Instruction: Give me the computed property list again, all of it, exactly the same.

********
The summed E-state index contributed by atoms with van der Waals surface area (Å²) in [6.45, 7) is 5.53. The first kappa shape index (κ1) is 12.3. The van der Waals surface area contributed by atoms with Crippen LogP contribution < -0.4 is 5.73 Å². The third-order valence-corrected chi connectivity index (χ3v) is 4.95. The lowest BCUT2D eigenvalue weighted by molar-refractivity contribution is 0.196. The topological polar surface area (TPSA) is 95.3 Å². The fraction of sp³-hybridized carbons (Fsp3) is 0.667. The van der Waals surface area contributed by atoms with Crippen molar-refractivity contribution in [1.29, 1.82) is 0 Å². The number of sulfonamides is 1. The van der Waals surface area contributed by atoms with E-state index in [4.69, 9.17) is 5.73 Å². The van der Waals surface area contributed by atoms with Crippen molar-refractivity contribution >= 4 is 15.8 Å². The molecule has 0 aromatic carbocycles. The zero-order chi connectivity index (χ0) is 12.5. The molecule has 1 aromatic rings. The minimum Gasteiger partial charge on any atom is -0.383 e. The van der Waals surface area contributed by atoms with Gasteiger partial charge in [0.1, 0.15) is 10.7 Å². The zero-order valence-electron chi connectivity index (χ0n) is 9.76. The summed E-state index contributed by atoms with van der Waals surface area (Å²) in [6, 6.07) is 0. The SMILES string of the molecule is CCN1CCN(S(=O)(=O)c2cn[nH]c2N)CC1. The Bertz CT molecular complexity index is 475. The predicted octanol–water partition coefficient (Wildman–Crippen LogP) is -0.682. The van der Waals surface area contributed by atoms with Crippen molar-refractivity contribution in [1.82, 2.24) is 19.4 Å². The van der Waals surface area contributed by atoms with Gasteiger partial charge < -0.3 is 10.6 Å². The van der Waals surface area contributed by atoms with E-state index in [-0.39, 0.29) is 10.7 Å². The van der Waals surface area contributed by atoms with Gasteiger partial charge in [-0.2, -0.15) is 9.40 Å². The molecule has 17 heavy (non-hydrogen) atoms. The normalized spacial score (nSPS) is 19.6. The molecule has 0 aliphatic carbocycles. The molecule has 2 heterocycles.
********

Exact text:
The summed E-state index contributed by atoms with van der Waals surface area (Å²) in [6.45, 7) is 5.53. The first kappa shape index (κ1) is 12.3. The van der Waals surface area contributed by atoms with Crippen LogP contribution < -0.4 is 5.73 Å². The third-order valence-corrected chi connectivity index (χ3v) is 4.95. The lowest BCUT2D eigenvalue weighted by molar-refractivity contribution is 0.196. The topological polar surface area (TPSA) is 95.3 Å². The fraction of sp³-hybridized carbons (Fsp3) is 0.667. The van der Waals surface area contributed by atoms with Crippen molar-refractivity contribution in [1.29, 1.82) is 0 Å². The number of sulfonamides is 1. The van der Waals surface area contributed by atoms with E-state index in [4.69, 9.17) is 5.73 Å². The van der Waals surface area contributed by atoms with Crippen molar-refractivity contribution >= 4 is 15.8 Å². The molecule has 0 aromatic carbocycles. The zero-order chi connectivity index (χ0) is 12.5. The molecule has 1 aromatic rings. The minimum Gasteiger partial charge on any atom is -0.383 e. The van der Waals surface area contributed by atoms with Gasteiger partial charge in [0.1, 0.15) is 10.7 Å². The zero-order valence-electron chi connectivity index (χ0n) is 9.76. The summed E-state index contributed by atoms with van der Waals surface area (Å²) in [6, 6.07) is 0. The SMILES string of the molecule is CCN1CCN(S(=O)(=O)c2cn[nH]c2N)CC1. The Bertz CT molecular complexity index is 475. The predicted octanol–water partition coefficient (Wildman–Crippen LogP) is -0.682. The van der Waals surface area contributed by atoms with Crippen molar-refractivity contribution in [1.82, 2.24) is 19.4 Å². The van der Waals surface area contributed by atoms with Gasteiger partial charge < -0.3 is 10.6 Å². The van der Waals surface area contributed by atoms with E-state index in [-0.39, 0.29) is 10.7 Å². The van der Waals surface area contributed by atoms with Gasteiger partial charge in [-0.2, -0.15) is 9.40 Å². The molecule has 17 heavy (non-hydrogen) atoms. The normalized spacial score (nSPS) is 19.6. The molecule has 0 aliphatic carbocycles. The molecule has 2 heterocycles.